Data from: Persistently rare species experience stronger negative frequency dependence than common species: a statistical attractor that is hard to avoid
Rovere, Jacob; Fox, Jeremy W. (2019), Data from: Persistently rare species experience stronger negative frequency dependence than common species: a statistical attractor that is hard to avoid, Dryad, Dataset, https://doi.org/10.5061/dryad.8j28r94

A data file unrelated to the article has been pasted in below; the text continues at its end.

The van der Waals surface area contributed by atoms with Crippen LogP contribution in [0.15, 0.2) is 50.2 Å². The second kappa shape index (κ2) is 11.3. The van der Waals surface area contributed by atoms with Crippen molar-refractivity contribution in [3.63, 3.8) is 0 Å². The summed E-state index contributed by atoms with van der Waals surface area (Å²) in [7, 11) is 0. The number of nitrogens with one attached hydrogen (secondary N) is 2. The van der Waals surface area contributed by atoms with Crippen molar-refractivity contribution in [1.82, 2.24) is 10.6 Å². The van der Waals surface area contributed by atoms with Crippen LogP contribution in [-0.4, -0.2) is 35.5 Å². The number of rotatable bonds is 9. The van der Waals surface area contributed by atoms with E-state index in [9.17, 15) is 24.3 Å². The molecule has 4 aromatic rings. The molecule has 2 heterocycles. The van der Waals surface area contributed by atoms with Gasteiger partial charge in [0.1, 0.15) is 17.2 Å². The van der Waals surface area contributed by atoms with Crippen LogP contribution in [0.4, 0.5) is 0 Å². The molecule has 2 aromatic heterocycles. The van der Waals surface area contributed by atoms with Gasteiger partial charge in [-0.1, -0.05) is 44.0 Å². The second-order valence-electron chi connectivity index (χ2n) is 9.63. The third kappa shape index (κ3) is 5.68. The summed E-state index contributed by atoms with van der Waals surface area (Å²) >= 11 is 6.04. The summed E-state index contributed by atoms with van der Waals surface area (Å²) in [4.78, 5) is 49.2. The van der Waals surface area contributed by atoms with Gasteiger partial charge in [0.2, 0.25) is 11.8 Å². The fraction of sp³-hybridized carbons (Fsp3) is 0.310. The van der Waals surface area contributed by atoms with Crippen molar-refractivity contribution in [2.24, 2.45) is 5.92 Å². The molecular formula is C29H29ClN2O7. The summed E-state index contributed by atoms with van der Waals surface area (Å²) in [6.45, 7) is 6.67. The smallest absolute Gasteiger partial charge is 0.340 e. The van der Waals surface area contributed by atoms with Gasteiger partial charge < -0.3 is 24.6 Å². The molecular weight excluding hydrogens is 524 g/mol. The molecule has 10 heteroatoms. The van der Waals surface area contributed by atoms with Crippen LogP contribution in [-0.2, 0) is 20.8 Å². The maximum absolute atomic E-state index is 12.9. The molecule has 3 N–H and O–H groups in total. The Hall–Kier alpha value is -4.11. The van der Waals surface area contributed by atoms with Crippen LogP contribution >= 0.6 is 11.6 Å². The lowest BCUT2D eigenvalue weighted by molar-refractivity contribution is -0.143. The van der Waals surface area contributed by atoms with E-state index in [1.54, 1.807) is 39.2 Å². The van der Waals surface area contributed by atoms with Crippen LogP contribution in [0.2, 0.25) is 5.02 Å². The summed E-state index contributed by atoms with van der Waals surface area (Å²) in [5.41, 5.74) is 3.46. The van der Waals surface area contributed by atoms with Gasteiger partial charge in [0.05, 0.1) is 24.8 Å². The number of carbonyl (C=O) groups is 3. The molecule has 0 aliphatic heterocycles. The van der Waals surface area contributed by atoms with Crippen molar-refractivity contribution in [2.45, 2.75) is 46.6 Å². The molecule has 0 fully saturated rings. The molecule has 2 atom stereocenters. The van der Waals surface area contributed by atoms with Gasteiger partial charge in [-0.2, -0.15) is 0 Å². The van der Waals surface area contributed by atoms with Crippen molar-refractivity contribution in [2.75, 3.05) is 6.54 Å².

Aim: Why are so many species rare, yet persistent? Possibly, rare species experience strong negative frequency dependence (NFD, i.e. strong intraspecific competition relative to interspecific competition), which both makes them rare and buffers them against extinction. A second, not mutually exclusive, possibility is that rare species that experience weak NFD go extinct quickly due to demographic and environmental stochasticity. Both possibilities predict that persistent rare species will experience stronger NFD than common ones. Yenni et al. (2017) confirmed this prediction in a range of mostly-terrestrial communities. Here we test that prediction in lake zooplankton, and explore its theoretical basis. Location: 53 temperate lakes Time period: 1970-2011 Major taxa studied: Cladocerans, copepods Methods: We used long-term time series data to estimate the covariance between strength of NFD and mean frequency (relative abundance) for crustacean zooplankton. We used a randomization test to ask whether the covariance between NFD and mean frequency is stronger than expected, given sampling error. We also calculated the covariance between NFD and mean frequency in simulated communities from three different ecological models. Results: Rare species experience significantly stronger NFD than common species in over half of the communities. The distribution of associations between NFD and rarity is skewed towards weak associations, which always occur in communities with high evenness. All three theoretical models reproduce these empirical results, even though they are based on different mechanisms (demographic or environmental stochasticity, and mathematical constraints on possible NFD-frequency relationships). Main conclusions: Rare species typically experience stronger NFD than common ones because there are many different ecological scenarios in which they will do so, and only a few scenarios in which they won't. Like several other macroecological patterns, the tendency for rare species to experience stronger NFD than common ones is a "statistical attractor" that is hard to avoid.